Gambling is a topic that receives attention on these pages from time to time. I am currently working on a paper dealing with Internet gambling, which is a growing phenomenon. PartyGaming PLC, a Gibraltar-based gaming enterprise focusing on Internet operations, did an IPO last fall. Its market capitalization has recently been higher than that of British Airways - which is a pretty big company itself.
There are many aspects of this form of amusement and/or addiction (for at least some people) that merit attention. One of them is the matter of payback ratios. Given that all Internet gambling operations are located abroad, U.S. citizens who want to gamble (and many do, despite possible legal barriers to participation) have to trust a foreign enterprise enough to send money to gamble.
In the U.S., casino patrons may trust government regulation to ensure the fairness of the games. On the net, private ordering has prevailed. In effect, the international accounting firm of PriceWaterhouseCoopers has lent its trust to these sites (for a fee, I'm sure, and I don't fault them for that in the least) by providing an attest function regarding payout rates for various Internet games.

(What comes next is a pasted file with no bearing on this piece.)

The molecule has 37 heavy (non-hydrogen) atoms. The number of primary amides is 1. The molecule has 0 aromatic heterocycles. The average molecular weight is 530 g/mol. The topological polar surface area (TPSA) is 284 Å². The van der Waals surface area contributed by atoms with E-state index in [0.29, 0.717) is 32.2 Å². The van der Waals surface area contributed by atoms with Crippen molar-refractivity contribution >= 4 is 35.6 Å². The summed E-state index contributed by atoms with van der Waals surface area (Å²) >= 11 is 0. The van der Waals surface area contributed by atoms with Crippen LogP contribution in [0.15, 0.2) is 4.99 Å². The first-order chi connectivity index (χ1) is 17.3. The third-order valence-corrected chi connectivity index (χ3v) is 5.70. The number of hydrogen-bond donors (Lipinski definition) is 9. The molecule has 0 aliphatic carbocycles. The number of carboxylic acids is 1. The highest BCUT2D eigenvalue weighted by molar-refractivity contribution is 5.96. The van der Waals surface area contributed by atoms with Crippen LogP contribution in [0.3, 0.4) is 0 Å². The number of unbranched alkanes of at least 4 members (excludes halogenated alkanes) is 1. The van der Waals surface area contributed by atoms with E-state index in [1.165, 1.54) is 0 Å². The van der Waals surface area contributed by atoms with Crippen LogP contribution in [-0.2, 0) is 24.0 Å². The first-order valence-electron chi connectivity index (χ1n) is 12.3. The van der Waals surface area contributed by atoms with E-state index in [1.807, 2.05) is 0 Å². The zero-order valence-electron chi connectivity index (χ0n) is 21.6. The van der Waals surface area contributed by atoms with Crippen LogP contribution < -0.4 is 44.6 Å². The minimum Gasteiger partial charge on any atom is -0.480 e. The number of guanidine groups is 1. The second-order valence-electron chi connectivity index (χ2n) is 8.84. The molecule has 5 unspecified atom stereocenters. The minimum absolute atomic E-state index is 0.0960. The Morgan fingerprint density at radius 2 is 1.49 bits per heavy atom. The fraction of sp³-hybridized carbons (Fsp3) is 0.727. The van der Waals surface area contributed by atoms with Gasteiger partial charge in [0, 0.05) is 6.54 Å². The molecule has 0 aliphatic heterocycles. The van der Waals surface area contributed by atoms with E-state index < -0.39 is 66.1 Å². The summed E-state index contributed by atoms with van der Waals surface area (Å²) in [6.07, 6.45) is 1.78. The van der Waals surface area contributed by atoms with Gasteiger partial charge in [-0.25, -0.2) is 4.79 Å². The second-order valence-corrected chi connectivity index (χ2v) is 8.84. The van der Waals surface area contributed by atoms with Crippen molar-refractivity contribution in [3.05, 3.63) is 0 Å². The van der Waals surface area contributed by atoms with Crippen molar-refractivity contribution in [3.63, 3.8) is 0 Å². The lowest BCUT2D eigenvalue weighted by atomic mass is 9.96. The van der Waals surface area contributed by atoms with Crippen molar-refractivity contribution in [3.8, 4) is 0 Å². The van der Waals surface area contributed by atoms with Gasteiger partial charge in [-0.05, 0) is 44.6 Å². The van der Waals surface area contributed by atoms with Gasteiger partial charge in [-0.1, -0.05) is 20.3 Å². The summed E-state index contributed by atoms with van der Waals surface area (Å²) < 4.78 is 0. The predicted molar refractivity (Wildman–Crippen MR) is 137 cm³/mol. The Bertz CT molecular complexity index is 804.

My limited research indicates that the payout rates advertised for slot machines (or more accurately its electronic equivalent on the web) are anywhere from 2 to 8 points higher than those reflected in traditional casinos in Missouri, where payout data is monitored and reported to the public by the state gaming commission. This means that an Internet player can waste more time (oops - is that a value judgment slipping in?) before he/she loses her money.
The laws of probability are hard to evade. Even a payout ratio of 98 percent, which is approximated at some Internet sites, means you lose, on average, 2 percent of all you wager. So if you bet $1 every 6 seconds, that means over the course of an hour you bet $600, and on average you lose $12. Over time, that adds up. You can lose more, or you can lose less. But if the payout ratio is only 90% (or less- as at one Missouri casino), that means more like $60/hour.
It seems to me that we could use more price transparency on slot machines in traditional locales. People should have access, as in Missouri, to reports about the routine payout levels. This would show you, if you were rational, where to go to lose your money more quickly, or more slowly, as you preferred. Of course, particular machines could be better or worse, but at least you would have some idea of the overall opportunities.
But I think rationality does not hold a monopoly on this form of behavior, which is based on the optimistic outlook of feeling lucky today. (And I love that Mary Chapin Carpenter song, even though I personally don't organize my life on the principle of blind luck.)